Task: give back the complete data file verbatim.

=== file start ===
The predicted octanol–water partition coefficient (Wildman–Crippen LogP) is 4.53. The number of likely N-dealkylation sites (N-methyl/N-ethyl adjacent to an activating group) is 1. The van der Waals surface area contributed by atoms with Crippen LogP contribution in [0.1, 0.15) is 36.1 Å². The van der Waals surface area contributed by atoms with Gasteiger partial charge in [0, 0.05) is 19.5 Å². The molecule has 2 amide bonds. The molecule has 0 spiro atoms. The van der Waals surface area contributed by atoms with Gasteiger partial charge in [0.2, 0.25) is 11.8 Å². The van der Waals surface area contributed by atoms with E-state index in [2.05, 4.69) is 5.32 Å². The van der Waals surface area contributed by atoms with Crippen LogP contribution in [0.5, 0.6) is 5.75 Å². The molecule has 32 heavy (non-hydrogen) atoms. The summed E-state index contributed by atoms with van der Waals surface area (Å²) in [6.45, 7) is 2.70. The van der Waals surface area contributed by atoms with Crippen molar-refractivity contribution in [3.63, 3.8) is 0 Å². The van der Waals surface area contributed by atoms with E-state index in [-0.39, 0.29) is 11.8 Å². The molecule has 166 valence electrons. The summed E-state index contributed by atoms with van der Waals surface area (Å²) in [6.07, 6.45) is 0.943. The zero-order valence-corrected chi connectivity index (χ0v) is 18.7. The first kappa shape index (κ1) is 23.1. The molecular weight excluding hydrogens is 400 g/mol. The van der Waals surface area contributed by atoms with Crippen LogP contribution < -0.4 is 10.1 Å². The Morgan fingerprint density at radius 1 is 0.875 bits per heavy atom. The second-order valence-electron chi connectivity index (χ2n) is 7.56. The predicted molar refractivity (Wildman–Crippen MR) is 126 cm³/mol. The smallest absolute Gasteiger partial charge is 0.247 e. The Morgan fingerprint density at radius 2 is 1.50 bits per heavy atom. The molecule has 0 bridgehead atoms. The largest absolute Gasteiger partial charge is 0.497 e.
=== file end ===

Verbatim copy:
The predicted octanol–water partition coefficient (Wildman–Crippen LogP) is 4.53. The number of likely N-dealkylation sites (N-methyl/N-ethyl adjacent to an activating group) is 1. The van der Waals surface area contributed by atoms with Crippen LogP contribution in [0.1, 0.15) is 36.1 Å². The van der Waals surface area contributed by atoms with Gasteiger partial charge in [0, 0.05) is 19.5 Å². The molecule has 2 amide bonds. The molecule has 0 spiro atoms. The van der Waals surface area contributed by atoms with Gasteiger partial charge in [0.2, 0.25) is 11.8 Å². The van der Waals surface area contributed by atoms with E-state index in [2.05, 4.69) is 5.32 Å². The van der Waals surface area contributed by atoms with Crippen LogP contribution in [0.5, 0.6) is 5.75 Å². The molecule has 32 heavy (non-hydrogen) atoms. The summed E-state index contributed by atoms with van der Waals surface area (Å²) in [6.45, 7) is 2.70. The van der Waals surface area contributed by atoms with Crippen molar-refractivity contribution in [3.63, 3.8) is 0 Å². The van der Waals surface area contributed by atoms with E-state index in [-0.39, 0.29) is 11.8 Å². The molecule has 166 valence electrons. The summed E-state index contributed by atoms with van der Waals surface area (Å²) in [6.07, 6.45) is 0.943. The zero-order valence-corrected chi connectivity index (χ0v) is 18.7. The first kappa shape index (κ1) is 23.1. The molecular weight excluding hydrogens is 400 g/mol. The van der Waals surface area contributed by atoms with Crippen LogP contribution < -0.4 is 10.1 Å². The Morgan fingerprint density at radius 1 is 0.875 bits per heavy atom. The second-order valence-electron chi connectivity index (χ2n) is 7.56. The predicted molar refractivity (Wildman–Crippen MR) is 126 cm³/mol. The smallest absolute Gasteiger partial charge is 0.247 e. The Morgan fingerprint density at radius 2 is 1.50 bits per heavy atom. The molecule has 0 bridgehead atoms. The largest absolute Gasteiger partial charge is 0.497 e.